In the past few weeks there has been a lot of talk regarding North Korea and nuclear war. This current situation has given rise to the question, “Could the United States legally strike first?” On one side of the fence, it is argued that the United States may act pre-emptively in anticipatory self-defense if the United States determines North Korea to be an “imminent threat” to safety. The phrase “imminent threat” does not paint a clear picture of exactly when the United States may strike first. In November 2002, William Taft IV—at the time the State Department‘s top lawyer—wrote in a memo: “In the face of overwhelming evidence of an imminent threat, a nation may take preemptive action to defend its nationals from unimaginable harm.” If you agree with this side of the argument it seems the United States may strike first if it is overwhelmingly clear that North Korea is going to attack.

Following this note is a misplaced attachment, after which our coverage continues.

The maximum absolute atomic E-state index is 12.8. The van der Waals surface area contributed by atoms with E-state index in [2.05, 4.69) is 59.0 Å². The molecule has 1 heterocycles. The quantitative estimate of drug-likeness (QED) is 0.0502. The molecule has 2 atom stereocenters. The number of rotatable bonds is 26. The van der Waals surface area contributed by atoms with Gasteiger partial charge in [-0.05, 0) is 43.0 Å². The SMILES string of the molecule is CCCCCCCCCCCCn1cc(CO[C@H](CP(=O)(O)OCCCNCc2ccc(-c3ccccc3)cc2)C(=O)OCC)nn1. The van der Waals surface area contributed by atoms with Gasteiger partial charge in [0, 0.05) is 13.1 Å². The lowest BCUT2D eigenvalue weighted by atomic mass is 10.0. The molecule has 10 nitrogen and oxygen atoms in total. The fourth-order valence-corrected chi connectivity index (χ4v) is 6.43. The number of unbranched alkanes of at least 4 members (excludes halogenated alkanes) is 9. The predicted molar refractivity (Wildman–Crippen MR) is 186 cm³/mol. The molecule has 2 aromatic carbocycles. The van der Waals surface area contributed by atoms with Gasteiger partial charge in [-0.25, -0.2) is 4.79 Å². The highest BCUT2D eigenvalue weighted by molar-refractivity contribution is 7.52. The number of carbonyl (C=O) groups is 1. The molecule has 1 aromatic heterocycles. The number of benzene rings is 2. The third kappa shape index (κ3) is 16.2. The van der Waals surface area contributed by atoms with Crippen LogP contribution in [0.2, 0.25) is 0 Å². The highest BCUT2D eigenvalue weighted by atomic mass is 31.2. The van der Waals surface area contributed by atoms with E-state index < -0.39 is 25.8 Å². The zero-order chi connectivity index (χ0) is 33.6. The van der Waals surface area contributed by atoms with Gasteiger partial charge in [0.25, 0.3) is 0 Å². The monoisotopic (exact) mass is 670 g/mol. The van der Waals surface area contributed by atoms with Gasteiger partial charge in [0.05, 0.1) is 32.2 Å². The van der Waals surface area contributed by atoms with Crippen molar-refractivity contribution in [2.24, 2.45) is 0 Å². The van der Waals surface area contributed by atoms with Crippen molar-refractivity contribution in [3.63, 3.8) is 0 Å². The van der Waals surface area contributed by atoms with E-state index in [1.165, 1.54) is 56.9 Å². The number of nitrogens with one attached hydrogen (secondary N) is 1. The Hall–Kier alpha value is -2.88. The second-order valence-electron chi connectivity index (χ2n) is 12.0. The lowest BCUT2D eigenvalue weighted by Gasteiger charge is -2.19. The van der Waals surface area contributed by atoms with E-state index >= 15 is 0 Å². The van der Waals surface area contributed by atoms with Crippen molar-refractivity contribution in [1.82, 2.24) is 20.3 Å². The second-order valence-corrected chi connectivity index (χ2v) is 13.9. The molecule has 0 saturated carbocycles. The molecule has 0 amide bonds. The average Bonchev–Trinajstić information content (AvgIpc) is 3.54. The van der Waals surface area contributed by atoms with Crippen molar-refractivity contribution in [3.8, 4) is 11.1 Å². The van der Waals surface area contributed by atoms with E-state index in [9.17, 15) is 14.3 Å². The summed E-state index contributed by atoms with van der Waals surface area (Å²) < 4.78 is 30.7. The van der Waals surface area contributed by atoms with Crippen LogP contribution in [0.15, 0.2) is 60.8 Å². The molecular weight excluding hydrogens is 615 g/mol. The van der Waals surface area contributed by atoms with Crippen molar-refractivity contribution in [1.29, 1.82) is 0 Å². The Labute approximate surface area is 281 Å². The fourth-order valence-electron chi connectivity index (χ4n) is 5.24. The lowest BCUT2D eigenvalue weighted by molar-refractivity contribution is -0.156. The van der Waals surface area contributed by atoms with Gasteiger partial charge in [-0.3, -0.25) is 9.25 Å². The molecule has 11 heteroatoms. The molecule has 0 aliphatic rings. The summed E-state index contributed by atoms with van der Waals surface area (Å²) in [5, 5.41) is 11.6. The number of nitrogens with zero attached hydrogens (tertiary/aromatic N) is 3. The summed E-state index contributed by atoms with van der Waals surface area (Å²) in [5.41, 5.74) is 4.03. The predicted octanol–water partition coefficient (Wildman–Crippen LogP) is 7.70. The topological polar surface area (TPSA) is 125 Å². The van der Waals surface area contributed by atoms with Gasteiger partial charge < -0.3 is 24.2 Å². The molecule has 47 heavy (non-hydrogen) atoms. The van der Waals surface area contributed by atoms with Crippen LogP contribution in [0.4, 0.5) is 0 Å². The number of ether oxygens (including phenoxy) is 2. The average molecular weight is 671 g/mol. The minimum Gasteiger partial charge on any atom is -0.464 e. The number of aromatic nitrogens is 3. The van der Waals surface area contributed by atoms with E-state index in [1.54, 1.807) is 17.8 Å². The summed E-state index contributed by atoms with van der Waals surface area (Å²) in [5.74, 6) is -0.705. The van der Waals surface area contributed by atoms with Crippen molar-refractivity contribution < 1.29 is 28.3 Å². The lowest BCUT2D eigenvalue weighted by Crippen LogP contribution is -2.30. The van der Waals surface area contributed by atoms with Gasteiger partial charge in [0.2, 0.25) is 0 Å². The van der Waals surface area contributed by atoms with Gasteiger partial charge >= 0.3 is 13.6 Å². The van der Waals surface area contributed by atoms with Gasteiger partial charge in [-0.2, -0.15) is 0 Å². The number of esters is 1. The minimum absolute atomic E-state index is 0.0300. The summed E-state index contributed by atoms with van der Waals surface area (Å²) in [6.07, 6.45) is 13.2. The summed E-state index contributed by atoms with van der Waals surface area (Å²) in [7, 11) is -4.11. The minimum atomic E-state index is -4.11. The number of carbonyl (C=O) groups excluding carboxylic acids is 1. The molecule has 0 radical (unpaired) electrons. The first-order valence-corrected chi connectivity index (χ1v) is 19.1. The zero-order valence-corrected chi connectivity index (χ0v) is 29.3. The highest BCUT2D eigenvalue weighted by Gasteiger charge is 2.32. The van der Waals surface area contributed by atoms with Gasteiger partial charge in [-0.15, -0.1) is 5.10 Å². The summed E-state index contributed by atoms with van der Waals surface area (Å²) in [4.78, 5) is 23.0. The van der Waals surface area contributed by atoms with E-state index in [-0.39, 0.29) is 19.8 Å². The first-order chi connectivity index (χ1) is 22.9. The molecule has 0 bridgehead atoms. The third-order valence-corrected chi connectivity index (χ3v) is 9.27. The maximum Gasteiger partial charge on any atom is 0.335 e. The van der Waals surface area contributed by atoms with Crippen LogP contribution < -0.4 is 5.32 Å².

The argument on the other side of the fence is that, under the United Nations Charter, the United States cannot use force against another country unless the act is (1) in self-defense “if an armed attack occurs,” or (2) authorized by the Security Council. Under scenario 1, the United States cannot use force against another country unless that country has attacked the United States. This means that if the United States determines it necessary to strike first they must have authorization from the UN Security Council.
The threats from North Korea are very real and very serious. However, the American people can feel a little at ease knowing that both sides of the argument agree that the United States may strike first. It is simply a matter of how the pre-emptive strike is justified.